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I used to play on clay court for 20 years, now it's been two years that I've been exposed to hard court. About my game%3A I have a very good technique on all my strokes including volley, good kick serve, I am 192 cm. My issue%3A I was not taught to play aggressively, now in my matches I don't take the net; consequently, in spite of executing a high level tennis, I loose to some players that I never should. I've read some tennis mental toughness books, I teach them, but I don't know how can I change my own mental set. When I hit top spin (groundies), I enjoy and feel secure, even though it results in my loss and sorrow. I'm ready for change but how?
I'm not a tennis player, so take my advise with a grain of salt, but i have been involved in sport for almost 40 years (i'm 42), with the sport i love being netball, which i have been playing for over 30 (and currently still playing). now i play in a div 1 team but still only socially. i also have been a coach for the last 10 years in various competitive sports (trampolining, cheerleading, and netball), and i have found that the main key to success in any of these sports is attitude. if you want it more than anyone else then your drive from within will get you there. from what you have written, you sound like you are a nice guy, but nice guys don't win in sport. you have to have, as you say, aggression. i teach my kids this in their sports. particularly in netball. the reason you intercept, jump higher, run faster, stretch more, is that drive to want that ball more than your opponent. same goes for you in tennis. the drive to return that ball has to come from within you. when i play against a tough opponent, i play harder and better than if i play some slack person i know i can beat with ease. it does put me off a little at first, as if you don't have that aggression every time you go on the court then you are waiting to size up your player before determining you effort levels. maybe if you go onto the court thinking you are playing the number 1 person every time, and even if they are a 10 year old kid, or Federer, then you should be playing at your peak at all times. me i play for socialising, fun, and exercise, hence why i don't take the court with that attitude, but one of my players does. it does take the fun out of it though. so if you are serious about wanting to win, you have to be willing to squash every player you face without guilt, as you are out there for one purpose only. so maybe what you really need to be asking yourself, is why am i playing? and if it is to win, then go out there wanting to return the ball with a match winning return. no Mr nice guys allowed.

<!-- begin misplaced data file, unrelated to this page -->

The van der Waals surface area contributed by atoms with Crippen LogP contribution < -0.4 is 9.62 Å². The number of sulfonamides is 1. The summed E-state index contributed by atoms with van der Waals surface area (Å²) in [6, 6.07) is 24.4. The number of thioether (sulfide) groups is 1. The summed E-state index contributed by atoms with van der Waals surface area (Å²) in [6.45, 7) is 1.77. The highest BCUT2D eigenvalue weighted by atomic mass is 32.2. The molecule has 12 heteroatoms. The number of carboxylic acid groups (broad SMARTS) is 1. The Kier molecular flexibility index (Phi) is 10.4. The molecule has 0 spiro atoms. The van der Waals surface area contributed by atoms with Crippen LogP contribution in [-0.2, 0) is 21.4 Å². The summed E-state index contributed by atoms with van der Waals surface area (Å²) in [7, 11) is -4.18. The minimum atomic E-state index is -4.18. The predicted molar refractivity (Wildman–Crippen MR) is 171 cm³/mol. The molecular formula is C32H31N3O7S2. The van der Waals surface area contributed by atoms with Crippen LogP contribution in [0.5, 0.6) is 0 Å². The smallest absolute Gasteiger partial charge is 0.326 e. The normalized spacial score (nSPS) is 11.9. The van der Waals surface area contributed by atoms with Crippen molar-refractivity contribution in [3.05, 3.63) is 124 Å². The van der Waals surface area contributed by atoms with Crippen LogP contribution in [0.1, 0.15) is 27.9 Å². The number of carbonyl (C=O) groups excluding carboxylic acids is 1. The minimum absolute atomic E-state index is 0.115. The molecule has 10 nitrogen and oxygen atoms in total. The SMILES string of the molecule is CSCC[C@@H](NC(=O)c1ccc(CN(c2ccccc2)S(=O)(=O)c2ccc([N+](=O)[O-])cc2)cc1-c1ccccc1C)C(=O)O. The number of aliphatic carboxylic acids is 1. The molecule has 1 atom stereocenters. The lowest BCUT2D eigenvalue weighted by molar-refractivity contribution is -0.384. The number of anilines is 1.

Hope that helps.
The same methodologies that you apply on the clay court you can apply to a hard court. The clay gives us more time to react and get to the ball. The hard court is obviously quicker which results in less time to react. From a tennis strategy standpoint, more depth and more topspin will keep you in points and pin your opponent on the baseline. Eventually they will go for a low percentage shot and either miss or allow you to capitalize. Try serving and volleying in certain situations like 40 - love or if you are playing an opponent you are crushing. Working on specific things during a match will make you feel more comfortable.
"It is not only useful for staff who are experienced but a valuable tool for those subject staff who have to take teams."
The variety of sessions across sports - sometimes we steal session ideas from one sport and use them with another.
As we enter the business end of the competition, we take a look at the remaining eight teams and the key talking points surrounding each side.
Give it a try - it's better in the app